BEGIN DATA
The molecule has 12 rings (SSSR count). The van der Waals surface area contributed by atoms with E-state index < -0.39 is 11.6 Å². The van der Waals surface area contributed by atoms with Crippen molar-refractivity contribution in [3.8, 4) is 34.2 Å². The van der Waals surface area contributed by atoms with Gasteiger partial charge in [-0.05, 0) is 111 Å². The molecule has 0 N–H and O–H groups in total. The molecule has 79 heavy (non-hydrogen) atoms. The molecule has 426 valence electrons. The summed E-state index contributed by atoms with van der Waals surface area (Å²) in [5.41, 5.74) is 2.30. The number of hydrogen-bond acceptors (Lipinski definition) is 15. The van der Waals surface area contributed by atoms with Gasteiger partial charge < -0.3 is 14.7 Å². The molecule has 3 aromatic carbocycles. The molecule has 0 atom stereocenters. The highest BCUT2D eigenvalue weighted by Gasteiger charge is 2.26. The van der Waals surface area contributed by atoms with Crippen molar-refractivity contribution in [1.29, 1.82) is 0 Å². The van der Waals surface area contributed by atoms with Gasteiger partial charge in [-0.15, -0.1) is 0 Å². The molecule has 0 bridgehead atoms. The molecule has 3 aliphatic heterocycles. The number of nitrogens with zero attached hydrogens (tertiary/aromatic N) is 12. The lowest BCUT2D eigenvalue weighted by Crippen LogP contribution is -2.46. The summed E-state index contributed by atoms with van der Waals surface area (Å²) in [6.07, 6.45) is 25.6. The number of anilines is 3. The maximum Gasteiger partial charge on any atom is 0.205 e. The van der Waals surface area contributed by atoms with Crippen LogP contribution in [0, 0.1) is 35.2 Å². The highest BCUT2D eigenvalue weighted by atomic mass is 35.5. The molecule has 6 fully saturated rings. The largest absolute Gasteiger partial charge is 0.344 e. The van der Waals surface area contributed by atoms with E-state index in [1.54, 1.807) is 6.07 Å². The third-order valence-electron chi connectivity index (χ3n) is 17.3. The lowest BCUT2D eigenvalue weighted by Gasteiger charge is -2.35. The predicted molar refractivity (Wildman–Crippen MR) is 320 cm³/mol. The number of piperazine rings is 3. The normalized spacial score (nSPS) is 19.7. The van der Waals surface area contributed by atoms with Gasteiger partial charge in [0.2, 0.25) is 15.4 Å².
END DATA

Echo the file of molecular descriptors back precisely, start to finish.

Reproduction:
The molecule has 12 rings (SSSR count). The van der Waals surface area contributed by atoms with E-state index < -0.39 is 11.6 Å². The van der Waals surface area contributed by atoms with Crippen molar-refractivity contribution in [3.8, 4) is 34.2 Å². The van der Waals surface area contributed by atoms with Gasteiger partial charge in [-0.05, 0) is 111 Å². The molecule has 0 N–H and O–H groups in total. The molecule has 79 heavy (non-hydrogen) atoms. The molecule has 426 valence electrons. The summed E-state index contributed by atoms with van der Waals surface area (Å²) in [5.41, 5.74) is 2.30. The number of hydrogen-bond acceptors (Lipinski definition) is 15. The van der Waals surface area contributed by atoms with Gasteiger partial charge < -0.3 is 14.7 Å². The molecule has 3 aromatic carbocycles. The molecule has 0 atom stereocenters. The highest BCUT2D eigenvalue weighted by Gasteiger charge is 2.26. The van der Waals surface area contributed by atoms with Crippen molar-refractivity contribution in [1.29, 1.82) is 0 Å². The van der Waals surface area contributed by atoms with Gasteiger partial charge in [-0.15, -0.1) is 0 Å². The molecule has 0 bridgehead atoms. The molecule has 3 aliphatic heterocycles. The number of nitrogens with zero attached hydrogens (tertiary/aromatic N) is 12. The lowest BCUT2D eigenvalue weighted by Crippen LogP contribution is -2.46. The summed E-state index contributed by atoms with van der Waals surface area (Å²) in [6.07, 6.45) is 25.6. The number of anilines is 3. The maximum Gasteiger partial charge on any atom is 0.205 e. The van der Waals surface area contributed by atoms with Crippen LogP contribution in [0, 0.1) is 35.2 Å². The highest BCUT2D eigenvalue weighted by atomic mass is 35.5. The molecule has 6 fully saturated rings. The largest absolute Gasteiger partial charge is 0.344 e. The van der Waals surface area contributed by atoms with E-state index in [1.54, 1.807) is 6.07 Å². The third-order valence-electron chi connectivity index (χ3n) is 17.3. The lowest BCUT2D eigenvalue weighted by Gasteiger charge is -2.35. The predicted molar refractivity (Wildman–Crippen MR) is 320 cm³/mol. The number of piperazine rings is 3. The normalized spacial score (nSPS) is 19.7. The van der Waals surface area contributed by atoms with Gasteiger partial charge in [0.2, 0.25) is 15.4 Å².